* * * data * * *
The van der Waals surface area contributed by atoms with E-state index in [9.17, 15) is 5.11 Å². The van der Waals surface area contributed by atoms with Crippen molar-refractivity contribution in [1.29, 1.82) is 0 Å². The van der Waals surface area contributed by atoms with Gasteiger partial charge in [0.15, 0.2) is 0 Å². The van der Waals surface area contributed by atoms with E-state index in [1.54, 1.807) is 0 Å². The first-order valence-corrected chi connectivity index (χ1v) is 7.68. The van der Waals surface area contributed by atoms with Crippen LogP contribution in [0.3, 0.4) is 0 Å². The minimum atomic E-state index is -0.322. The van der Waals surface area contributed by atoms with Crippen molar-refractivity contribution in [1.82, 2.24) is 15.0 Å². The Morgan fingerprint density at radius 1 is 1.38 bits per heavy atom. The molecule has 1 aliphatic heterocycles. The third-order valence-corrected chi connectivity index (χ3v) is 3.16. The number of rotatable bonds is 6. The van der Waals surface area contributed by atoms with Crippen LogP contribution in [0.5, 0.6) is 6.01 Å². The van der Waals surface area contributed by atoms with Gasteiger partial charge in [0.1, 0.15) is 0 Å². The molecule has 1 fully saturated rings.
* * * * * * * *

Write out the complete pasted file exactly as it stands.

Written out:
The van der Waals surface area contributed by atoms with E-state index in [9.17, 15) is 5.11 Å². The van der Waals surface area contributed by atoms with Crippen molar-refractivity contribution in [1.29, 1.82) is 0 Å². The van der Waals surface area contributed by atoms with Gasteiger partial charge in [0.15, 0.2) is 0 Å². The van der Waals surface area contributed by atoms with E-state index in [1.54, 1.807) is 0 Å². The first-order valence-corrected chi connectivity index (χ1v) is 7.68. The van der Waals surface area contributed by atoms with Crippen LogP contribution in [0.3, 0.4) is 0 Å². The minimum atomic E-state index is -0.322. The van der Waals surface area contributed by atoms with Crippen molar-refractivity contribution in [1.82, 2.24) is 15.0 Å². The Morgan fingerprint density at radius 1 is 1.38 bits per heavy atom. The molecule has 1 aliphatic heterocycles. The third-order valence-corrected chi connectivity index (χ3v) is 3.16. The number of rotatable bonds is 6. The van der Waals surface area contributed by atoms with Crippen LogP contribution in [0.5, 0.6) is 6.01 Å². The van der Waals surface area contributed by atoms with Gasteiger partial charge in [0.1, 0.15) is 0 Å². The molecule has 1 fully saturated rings.